Your Guide to Broadcasting Multiple Performers and Active Streams
As more events are turning virtual and relying on live streaming software to host them, more promoters are streaming multiple performances at once. With social distancing rules still in place, most studios and stages can only host so many performances. Instead, artists/speakers are staying home and conducting the event from their living room or work space.
This is all due to the ability to stream multiple performers from different locations into one event online.
However, depending on the size of an event, promoters can offer multiple active streams at once, allowing guests to choose what event type or artists they want to experience. If you have a multiple stage or performance event, follow this guide for broadcasting your active streams efficiently and profitably.
Types of events that might stream multiple performers/stages:
- Trade Shows
- DJ sets
- Educational/lecture series
- Performing arts (broadcasting in different performers)
Software for streaming your event(s)
When finding a software and hardware setup for hosting your streams, do your research. There is an abundance of streaming software out there. When starting your research, write out a list of the top 5-10 features you would like your streaming software to support and go from there.
This should help narrow down your search.
Here’s a list of popular streaming software our promoters use for multiple streams:
- StreamLabs OBS
The EventBuzz podcast: best platform and broadcasting software for streaming
Ticket types for multiple active streams
If hosting a multi-performer event, promoters can think about selling access to each stage and/or presenter available at the event.
Sell ticket packages that offer one or more active streams upon accessing the event online. Customers can then switch between live feeds, stages, and speakers throughout the stream.
For promoters that have over one active live stream running, they can present a list to customers of current streams to choose from when purchasing tickets. Sell your streams as individual tickets or include access to multiple active streams in a pass or ticket package deal.
Using the Purplepass streaming feature for multiple streams
Step 1: Create your different ticket types
First you need to determine the different ticket types and packages you will offer. For example, if you’re having multiple active streams per event you can offer:
General tickets: Access to main event or featured speaker (1 active stream)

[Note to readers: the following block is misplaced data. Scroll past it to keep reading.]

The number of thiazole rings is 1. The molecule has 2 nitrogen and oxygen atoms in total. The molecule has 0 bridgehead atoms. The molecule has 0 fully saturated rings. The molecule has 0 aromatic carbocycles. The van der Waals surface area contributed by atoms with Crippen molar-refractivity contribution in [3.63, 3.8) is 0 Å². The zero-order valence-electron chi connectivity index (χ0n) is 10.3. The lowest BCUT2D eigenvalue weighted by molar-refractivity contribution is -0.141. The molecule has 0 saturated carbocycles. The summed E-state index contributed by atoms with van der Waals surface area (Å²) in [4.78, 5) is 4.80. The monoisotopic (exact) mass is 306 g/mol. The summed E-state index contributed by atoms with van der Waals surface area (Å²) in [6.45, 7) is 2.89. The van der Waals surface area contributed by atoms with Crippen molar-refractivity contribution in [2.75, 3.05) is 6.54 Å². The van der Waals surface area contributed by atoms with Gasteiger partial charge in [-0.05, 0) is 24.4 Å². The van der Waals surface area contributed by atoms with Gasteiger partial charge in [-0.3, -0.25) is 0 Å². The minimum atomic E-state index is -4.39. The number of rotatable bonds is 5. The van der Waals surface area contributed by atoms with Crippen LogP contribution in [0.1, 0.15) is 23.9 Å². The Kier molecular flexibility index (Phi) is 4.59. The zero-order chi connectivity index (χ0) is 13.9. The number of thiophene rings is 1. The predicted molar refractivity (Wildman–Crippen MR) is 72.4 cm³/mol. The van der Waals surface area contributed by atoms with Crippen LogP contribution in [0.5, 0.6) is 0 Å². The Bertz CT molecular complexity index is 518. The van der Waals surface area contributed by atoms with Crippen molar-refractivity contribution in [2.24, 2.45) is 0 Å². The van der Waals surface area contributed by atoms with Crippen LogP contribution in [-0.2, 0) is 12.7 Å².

VIPaccess pass: Access to the main event screen, plus behind the scenes live stream and exclusive interviews with other artists/performers during the event. (2-3 active streams access)
- AllAccess pass: Access to all live streams and performances during the event. Plus, a free t-shirt order! (unlimited access)
Think of it this way...
When creating your multi-stream event, you are actually creating a pass that includes multiple streams in it. With their access code or email and the purchase of your pass, guests will be able to bounce between different screens/stages as the event is live.
To the customer, there is no difference from purchasing live stream tickets versus regular ones. However, the process comes with a few extra steps for the event planner when creating the new ticket type.
Don't worry, it only takes a few minutes to set up your custom passes.
Step 2: Using the Purplepass live stream widget
Purplepass’ live stream widget allows promoters to host their streamed event directly on their website.
The widget is compatible with any streaming service, allowing you to embed the experience on any dedicated page instead of on a third party website.
The installation process is simple and just like Purplepass’ ticket widget setup.
When guests go to access your event, they will use the widget. Once they click on the widget, they will need to provide their order number or email as part of an extra verification process.
Click the guide below for a complete list with installation steps.
For extra security and session restrictions, each order number will be linked to the number of active sessions available for that ticket type.
This will prevent people from sharing their order details and giving access to others who did no pay. If someone else tries to access the stream, but another person is already viewing it, they will receive an error.
Communicating with your performers
Don’t assume everyone taking part in your event and using the streaming software knows what they are doing. The best practice is to host a virtual orientation, doing a walk through with staff, performers, speakers, on how to operate the software.
Cover FAQs, troubleshooting, optimizing quality, working with hardware, and any other features they will be using for the show.
The EventBuzz podcast: Streaming multiple performers during a virtual even
Test, test, test!
Another way to strengthen your communication is to do a few run throughs and “dress rehearsals” virtually to ensure everything runs smoothly. If this is your first time hosting this type of event, you might want to consider doing a full test at least a couple of times.
By doing this, you can also monitor each performer’s quality on their end and make suggestions as needed ahead of time. Not everyone is going to have the best equipment on hand, but quality can always be boosted with proper lighting, backdrops and inexpensive streaming hardware available online.
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